“And when, after the number was completed, the large auditorium, filled to the brim with music lovers of all races, rang out in applause for the composer and the orchestral rendition, it seemed that the evening could hold no greater thrills,”Nahum Danile Brascher, Chicago Defender
Premiered by the Chicago Symphony for the 1933 Chicago World’s Fair, Florence Price’s Symphony No. 1 in E Minor inspired universal praise. The Chicago Daily News, Chicago Herald & Examiner, Music News, and Chicago Defender all lauded Price’s symphony, and First Lady Eleanor Roosevelt highlighted the premier in her national newspaper column, “My Day.” Yet, despite its enthusiastic reception, the symphony faded from public consciousness, for reasons quite clear to the composer herself. In July 1943, Price wrote to Serge Koussevitzky, then conductor of the Boston Symphony.
My dear Koussevitzky,
To begin with I have two handicaps – those of sex and race. I am a woman; and I have some Negro blood in my veins.
Knowing the worst, then, would you be good enough to hold in check the possible inclination to regard a woman’s composition as long on emotionalism but short on virility and thought content; – until you have examined some of my work?
As to the handicap of race, may I relieve you by saying that I neither expect nor ask any concession on that score. I should like to be judged on merit alone – the great trouble having been to get conductors, who know nothing of my work…to even consent to examine a score…
In retrospect, the 1933 Chicago World’s Fair theme, “A Century of Progress” is rife with irony. America was in the heart of the Jim Crow era, whose laws unraveled so much of the progress made for black Americans during reconstruction. Following her death in 1953, Price’s music was segregated to obscurity, even as it gained recognition in Canada and Europe. Only at the beginning of the 21st century has public interest accelerated in the United States. American orchestras are programming and recording her works more frequently, critical editions of the first and third symphonies were created in 2008 by musicologists Rae Linda Brown and Wayne Shirley, and in 2009 a newly-discovered collection of Price’s manuscripts caught the attention of musical media outlets across the nation.
The tones and rhythms that rise from these manuscripts speak both to the musical milieu of 1930s America and to the prismatic complexities of Price’s unique compositional voice. Price’s music is often compared to that of Antonín Dvořák. Perhaps her E minor symphony reminds us of Dvořák’s “New Word” and his assertion that American composers ought to draw more earnestly upon the traditions of African American music. There is also evidence suggesting the influence of black Brittish composer Samuel Coleridge-Taylor. Coleridge Taylor’s three U.S. tours earned him such fame that he was invited to Theodore Roosevelt’s White House in 1904. His work, like Price’s, drew heavily upon African American song. All three composers explored various “folk” musics as inspiration, yet as musicologist and Price scholar Rae Linda Brown suggests, Price’s use of such materials reflects a “Racial pride [that] was quintessential to the Harlem Renaissance and the black nationalist movement in music during that era.” The expansive, kaleidoscopic sound world of the E minor symphony is built with songful and soulful melodies, with antebellum American dances and call-and-response hymns, with polyrhythms and the extensive use of “African drums,” with whooping, whistling, stomping and clapping. Price’s symphony doesn’t simply use these elements as compositional fodder or create abstract representations of musical tradition. She recreates and celebrates community acts of music making.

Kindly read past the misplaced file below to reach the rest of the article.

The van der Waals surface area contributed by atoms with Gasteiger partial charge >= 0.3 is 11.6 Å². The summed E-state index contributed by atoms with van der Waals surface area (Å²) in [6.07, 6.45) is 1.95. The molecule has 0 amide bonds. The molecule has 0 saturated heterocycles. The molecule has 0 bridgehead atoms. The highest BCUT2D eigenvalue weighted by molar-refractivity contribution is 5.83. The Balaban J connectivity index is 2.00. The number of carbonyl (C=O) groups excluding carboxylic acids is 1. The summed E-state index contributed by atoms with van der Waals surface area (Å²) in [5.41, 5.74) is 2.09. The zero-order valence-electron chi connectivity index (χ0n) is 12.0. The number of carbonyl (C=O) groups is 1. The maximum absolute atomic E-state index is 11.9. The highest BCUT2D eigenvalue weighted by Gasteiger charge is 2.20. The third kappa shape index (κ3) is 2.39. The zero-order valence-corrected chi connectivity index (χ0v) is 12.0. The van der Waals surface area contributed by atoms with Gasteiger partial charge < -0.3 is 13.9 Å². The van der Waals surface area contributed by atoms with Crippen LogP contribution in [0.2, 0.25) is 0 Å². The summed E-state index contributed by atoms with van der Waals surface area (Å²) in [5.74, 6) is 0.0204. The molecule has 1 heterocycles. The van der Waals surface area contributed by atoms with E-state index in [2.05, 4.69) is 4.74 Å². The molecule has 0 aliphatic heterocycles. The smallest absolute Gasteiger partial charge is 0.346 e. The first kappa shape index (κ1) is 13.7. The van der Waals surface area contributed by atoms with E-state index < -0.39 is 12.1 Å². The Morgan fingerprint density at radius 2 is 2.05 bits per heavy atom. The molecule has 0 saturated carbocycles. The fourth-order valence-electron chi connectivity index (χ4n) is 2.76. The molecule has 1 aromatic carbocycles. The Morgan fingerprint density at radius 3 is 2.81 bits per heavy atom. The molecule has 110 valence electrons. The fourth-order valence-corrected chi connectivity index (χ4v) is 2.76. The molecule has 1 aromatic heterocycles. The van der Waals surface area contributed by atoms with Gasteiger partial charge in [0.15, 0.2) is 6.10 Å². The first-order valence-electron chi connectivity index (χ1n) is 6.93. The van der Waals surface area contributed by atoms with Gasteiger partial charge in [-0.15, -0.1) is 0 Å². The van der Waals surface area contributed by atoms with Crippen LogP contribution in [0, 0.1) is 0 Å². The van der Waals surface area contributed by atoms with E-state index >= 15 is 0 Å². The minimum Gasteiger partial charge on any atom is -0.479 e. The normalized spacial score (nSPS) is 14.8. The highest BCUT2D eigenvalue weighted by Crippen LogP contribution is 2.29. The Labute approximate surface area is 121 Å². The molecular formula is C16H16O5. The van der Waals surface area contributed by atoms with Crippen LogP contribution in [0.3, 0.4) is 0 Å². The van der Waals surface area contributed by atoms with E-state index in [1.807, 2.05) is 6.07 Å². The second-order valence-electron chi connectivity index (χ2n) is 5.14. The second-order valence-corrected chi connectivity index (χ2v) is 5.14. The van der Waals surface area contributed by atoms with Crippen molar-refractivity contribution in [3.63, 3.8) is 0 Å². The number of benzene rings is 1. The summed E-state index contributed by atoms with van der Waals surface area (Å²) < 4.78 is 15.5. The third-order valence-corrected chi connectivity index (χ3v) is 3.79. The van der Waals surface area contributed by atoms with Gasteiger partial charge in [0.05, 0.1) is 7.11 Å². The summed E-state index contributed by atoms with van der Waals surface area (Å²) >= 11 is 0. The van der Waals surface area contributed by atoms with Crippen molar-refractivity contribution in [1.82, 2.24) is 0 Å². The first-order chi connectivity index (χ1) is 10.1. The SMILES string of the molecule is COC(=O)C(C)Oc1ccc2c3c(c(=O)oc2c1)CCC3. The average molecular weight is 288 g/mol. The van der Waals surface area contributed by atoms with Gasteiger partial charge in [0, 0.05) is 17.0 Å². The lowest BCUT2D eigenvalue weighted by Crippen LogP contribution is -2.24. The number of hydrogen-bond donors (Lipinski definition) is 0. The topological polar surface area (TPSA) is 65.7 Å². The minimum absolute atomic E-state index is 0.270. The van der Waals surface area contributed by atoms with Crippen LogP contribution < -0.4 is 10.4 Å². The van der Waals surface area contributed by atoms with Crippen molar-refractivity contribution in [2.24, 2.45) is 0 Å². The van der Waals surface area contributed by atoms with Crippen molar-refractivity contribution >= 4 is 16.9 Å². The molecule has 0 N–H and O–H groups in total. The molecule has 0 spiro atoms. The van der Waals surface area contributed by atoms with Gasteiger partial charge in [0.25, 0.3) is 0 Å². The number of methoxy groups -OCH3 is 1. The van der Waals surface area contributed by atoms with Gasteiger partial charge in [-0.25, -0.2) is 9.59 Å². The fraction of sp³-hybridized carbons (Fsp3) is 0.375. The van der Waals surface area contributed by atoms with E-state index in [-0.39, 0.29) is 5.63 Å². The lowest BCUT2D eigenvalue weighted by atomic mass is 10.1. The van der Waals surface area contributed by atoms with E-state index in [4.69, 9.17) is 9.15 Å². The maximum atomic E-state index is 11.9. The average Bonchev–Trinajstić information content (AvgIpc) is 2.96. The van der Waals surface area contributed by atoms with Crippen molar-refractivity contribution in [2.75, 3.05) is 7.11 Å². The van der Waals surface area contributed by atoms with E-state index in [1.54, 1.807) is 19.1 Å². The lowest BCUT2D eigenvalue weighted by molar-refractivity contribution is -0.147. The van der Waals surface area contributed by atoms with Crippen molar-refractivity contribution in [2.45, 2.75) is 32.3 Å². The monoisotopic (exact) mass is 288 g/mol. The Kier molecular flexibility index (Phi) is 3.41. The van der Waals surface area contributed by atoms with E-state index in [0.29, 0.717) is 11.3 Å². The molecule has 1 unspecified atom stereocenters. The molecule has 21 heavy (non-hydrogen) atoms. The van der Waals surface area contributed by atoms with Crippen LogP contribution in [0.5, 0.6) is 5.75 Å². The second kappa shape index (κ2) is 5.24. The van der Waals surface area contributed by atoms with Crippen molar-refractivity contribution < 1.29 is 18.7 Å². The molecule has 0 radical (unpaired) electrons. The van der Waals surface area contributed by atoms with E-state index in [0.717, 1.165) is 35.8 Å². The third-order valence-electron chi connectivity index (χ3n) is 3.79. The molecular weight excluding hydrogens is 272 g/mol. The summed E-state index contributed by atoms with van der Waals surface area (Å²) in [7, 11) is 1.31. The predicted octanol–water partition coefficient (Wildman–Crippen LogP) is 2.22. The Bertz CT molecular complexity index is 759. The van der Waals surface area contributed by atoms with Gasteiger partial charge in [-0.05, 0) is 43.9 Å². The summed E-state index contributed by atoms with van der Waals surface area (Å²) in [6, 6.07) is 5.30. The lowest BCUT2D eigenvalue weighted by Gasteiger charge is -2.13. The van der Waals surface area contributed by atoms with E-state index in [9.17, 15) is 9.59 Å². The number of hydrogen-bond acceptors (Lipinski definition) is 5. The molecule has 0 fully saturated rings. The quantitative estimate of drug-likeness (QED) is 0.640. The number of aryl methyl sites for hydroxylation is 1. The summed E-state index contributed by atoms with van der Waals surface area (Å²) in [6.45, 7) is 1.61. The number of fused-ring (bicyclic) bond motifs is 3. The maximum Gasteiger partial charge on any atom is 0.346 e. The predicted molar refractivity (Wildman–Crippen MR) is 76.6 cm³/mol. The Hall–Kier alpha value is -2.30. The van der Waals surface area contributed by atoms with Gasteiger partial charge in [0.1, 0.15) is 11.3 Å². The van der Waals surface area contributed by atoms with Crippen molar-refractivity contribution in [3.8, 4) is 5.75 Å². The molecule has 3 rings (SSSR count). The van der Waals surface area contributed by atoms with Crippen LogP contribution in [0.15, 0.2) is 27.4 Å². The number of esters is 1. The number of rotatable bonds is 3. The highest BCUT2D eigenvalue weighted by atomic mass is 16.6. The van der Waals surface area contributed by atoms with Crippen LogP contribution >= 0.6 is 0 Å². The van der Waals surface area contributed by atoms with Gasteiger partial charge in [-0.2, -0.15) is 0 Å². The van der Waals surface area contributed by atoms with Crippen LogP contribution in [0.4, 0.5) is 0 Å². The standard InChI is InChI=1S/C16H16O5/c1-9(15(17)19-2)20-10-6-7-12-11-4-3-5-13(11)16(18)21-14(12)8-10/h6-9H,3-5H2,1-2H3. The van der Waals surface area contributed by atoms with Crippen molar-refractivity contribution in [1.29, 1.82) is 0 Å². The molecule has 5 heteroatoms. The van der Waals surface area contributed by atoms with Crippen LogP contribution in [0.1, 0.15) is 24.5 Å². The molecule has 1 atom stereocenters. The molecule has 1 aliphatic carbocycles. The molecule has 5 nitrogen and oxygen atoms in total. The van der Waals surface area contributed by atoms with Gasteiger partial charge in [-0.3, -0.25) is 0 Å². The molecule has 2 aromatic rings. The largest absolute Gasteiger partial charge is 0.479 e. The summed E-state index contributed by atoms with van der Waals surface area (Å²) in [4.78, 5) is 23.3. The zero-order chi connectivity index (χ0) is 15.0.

The most explicit example of such recreation is the Juba Dance, titled after an antebellum folk dance that included hopping, turning, hand-clapping, thigh-slapping, and foot–stomping. Price’s dance brings the listener into the very room of an imagined gathering, where djembe drums are beaten and the whooping vocalizations of those in attendance are played by a slide whistle.
Yet at the heart of the symphony is a combination of sounds more personal to Price – those of the organ and voice. Price was a conservatory-trained organist and pianist, and she composed more than 110 works for those instruments. She also wrote more than 100 songs and spiritual settings. The symphony’s second movement lives at the intersection of keyboard and song. There an organ-like brass chorale underlies a simple, strophic melody of unmistakably hymnal character, played by the trumpet. This is explicitly congregational music, placed at the center-point of the symphony.
Surrounding the second movement hymn and third movement dance are what seem to be classical, European idioms – a first movement sonata and a rondo finale. Yet what Price does with those idioms is more interesting than how we define them. The pervasive harmonies of American jazz, unexpected fluctuations in tempo, and persistent fragmentation of melody, phrase, and form all betray our expectations of classical symphonism and make our listening experience at once less comfortable and more captivating.
Much more can be said of compositional influence, of the particular historic moment from which the symphony arose, of sublime cultural and musical alchemy, and of what meaning we might find in the fragmentation and deconstructive processes that pervade this work. What must be said is that Florence Price stands among the American greats – with Copland, Bernstein, Amy Beach and William Grant Still. If our musical century is to be a “Century of Progress,” her voice must ring out far more often in our concert halls.